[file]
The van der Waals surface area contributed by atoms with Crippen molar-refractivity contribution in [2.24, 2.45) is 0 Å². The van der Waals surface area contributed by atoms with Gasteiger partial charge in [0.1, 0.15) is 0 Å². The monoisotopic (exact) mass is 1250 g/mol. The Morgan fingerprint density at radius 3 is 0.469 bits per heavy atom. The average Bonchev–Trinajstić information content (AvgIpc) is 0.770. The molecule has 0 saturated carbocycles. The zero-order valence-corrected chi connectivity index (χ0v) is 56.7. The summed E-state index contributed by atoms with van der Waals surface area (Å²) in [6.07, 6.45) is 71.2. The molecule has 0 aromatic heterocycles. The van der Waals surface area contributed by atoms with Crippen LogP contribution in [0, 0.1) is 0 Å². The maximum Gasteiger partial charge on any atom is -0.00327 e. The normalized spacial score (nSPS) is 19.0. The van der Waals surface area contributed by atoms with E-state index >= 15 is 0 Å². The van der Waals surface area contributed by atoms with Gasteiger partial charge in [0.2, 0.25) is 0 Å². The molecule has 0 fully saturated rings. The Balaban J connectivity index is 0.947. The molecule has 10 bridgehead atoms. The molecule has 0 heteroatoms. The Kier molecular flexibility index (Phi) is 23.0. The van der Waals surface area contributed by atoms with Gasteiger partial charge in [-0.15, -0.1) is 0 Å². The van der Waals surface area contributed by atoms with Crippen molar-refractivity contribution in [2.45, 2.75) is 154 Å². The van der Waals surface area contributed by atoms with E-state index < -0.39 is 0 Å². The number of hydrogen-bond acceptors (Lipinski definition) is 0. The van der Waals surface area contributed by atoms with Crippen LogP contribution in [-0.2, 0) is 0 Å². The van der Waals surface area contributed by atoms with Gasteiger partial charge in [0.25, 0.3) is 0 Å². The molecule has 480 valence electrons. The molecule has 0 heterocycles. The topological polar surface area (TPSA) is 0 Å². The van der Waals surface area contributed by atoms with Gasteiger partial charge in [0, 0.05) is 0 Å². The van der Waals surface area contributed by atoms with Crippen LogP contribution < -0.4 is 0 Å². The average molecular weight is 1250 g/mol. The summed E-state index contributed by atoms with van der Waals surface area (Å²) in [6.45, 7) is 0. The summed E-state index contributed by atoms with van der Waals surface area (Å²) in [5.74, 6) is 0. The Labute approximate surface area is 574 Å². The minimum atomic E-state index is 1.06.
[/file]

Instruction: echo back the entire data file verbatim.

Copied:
The van der Waals surface area contributed by atoms with Crippen molar-refractivity contribution in [2.24, 2.45) is 0 Å². The van der Waals surface area contributed by atoms with Gasteiger partial charge in [0.1, 0.15) is 0 Å². The monoisotopic (exact) mass is 1250 g/mol. The Morgan fingerprint density at radius 3 is 0.469 bits per heavy atom. The average Bonchev–Trinajstić information content (AvgIpc) is 0.770. The molecule has 0 saturated carbocycles. The zero-order valence-corrected chi connectivity index (χ0v) is 56.7. The summed E-state index contributed by atoms with van der Waals surface area (Å²) in [6.07, 6.45) is 71.2. The molecule has 0 aromatic heterocycles. The van der Waals surface area contributed by atoms with Crippen LogP contribution in [0, 0.1) is 0 Å². The maximum Gasteiger partial charge on any atom is -0.00327 e. The normalized spacial score (nSPS) is 19.0. The van der Waals surface area contributed by atoms with E-state index >= 15 is 0 Å². The van der Waals surface area contributed by atoms with Gasteiger partial charge in [0.2, 0.25) is 0 Å². The molecule has 0 fully saturated rings. The Balaban J connectivity index is 0.947. The molecule has 10 bridgehead atoms. The molecule has 0 heteroatoms. The Kier molecular flexibility index (Phi) is 23.0. The van der Waals surface area contributed by atoms with Gasteiger partial charge in [-0.15, -0.1) is 0 Å². The van der Waals surface area contributed by atoms with Crippen molar-refractivity contribution in [2.45, 2.75) is 154 Å². The van der Waals surface area contributed by atoms with E-state index < -0.39 is 0 Å². The number of hydrogen-bond acceptors (Lipinski definition) is 0. The van der Waals surface area contributed by atoms with Crippen LogP contribution in [-0.2, 0) is 0 Å². The van der Waals surface area contributed by atoms with Gasteiger partial charge in [0.25, 0.3) is 0 Å². The molecule has 480 valence electrons. The molecule has 0 heterocycles. The topological polar surface area (TPSA) is 0 Å². The van der Waals surface area contributed by atoms with Gasteiger partial charge in [0, 0.05) is 0 Å². The van der Waals surface area contributed by atoms with Crippen LogP contribution < -0.4 is 0 Å². The average molecular weight is 1250 g/mol. The summed E-state index contributed by atoms with van der Waals surface area (Å²) in [6.45, 7) is 0. The summed E-state index contributed by atoms with van der Waals surface area (Å²) in [5.74, 6) is 0. The Labute approximate surface area is 574 Å². The minimum atomic E-state index is 1.06.